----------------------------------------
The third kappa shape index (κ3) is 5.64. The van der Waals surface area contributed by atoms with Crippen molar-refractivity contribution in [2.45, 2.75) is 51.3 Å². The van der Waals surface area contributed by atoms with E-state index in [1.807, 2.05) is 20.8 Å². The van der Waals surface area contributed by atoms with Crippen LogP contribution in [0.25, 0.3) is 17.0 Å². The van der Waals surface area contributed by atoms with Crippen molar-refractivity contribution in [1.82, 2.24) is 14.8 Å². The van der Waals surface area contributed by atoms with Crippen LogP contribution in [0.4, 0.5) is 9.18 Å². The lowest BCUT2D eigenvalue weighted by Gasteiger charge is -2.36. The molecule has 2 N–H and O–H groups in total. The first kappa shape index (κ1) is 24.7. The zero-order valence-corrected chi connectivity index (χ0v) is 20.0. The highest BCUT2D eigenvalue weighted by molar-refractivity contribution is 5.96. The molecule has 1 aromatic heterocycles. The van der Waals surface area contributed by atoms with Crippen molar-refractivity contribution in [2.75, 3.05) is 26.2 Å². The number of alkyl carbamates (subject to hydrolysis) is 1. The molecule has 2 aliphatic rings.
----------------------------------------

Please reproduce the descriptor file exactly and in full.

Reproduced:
The third kappa shape index (κ3) is 5.64. The van der Waals surface area contributed by atoms with Crippen molar-refractivity contribution in [2.45, 2.75) is 51.3 Å². The van der Waals surface area contributed by atoms with E-state index in [1.807, 2.05) is 20.8 Å². The van der Waals surface area contributed by atoms with Crippen LogP contribution in [0.25, 0.3) is 17.0 Å². The van der Waals surface area contributed by atoms with Crippen molar-refractivity contribution in [1.82, 2.24) is 14.8 Å². The van der Waals surface area contributed by atoms with Crippen LogP contribution in [0.4, 0.5) is 9.18 Å². The lowest BCUT2D eigenvalue weighted by Gasteiger charge is -2.36. The molecule has 2 N–H and O–H groups in total. The first kappa shape index (κ1) is 24.7. The zero-order valence-corrected chi connectivity index (χ0v) is 20.0. The highest BCUT2D eigenvalue weighted by molar-refractivity contribution is 5.96. The molecule has 1 aromatic heterocycles. The van der Waals surface area contributed by atoms with Crippen molar-refractivity contribution in [2.75, 3.05) is 26.2 Å². The number of alkyl carbamates (subject to hydrolysis) is 1. The molecule has 2 aliphatic rings.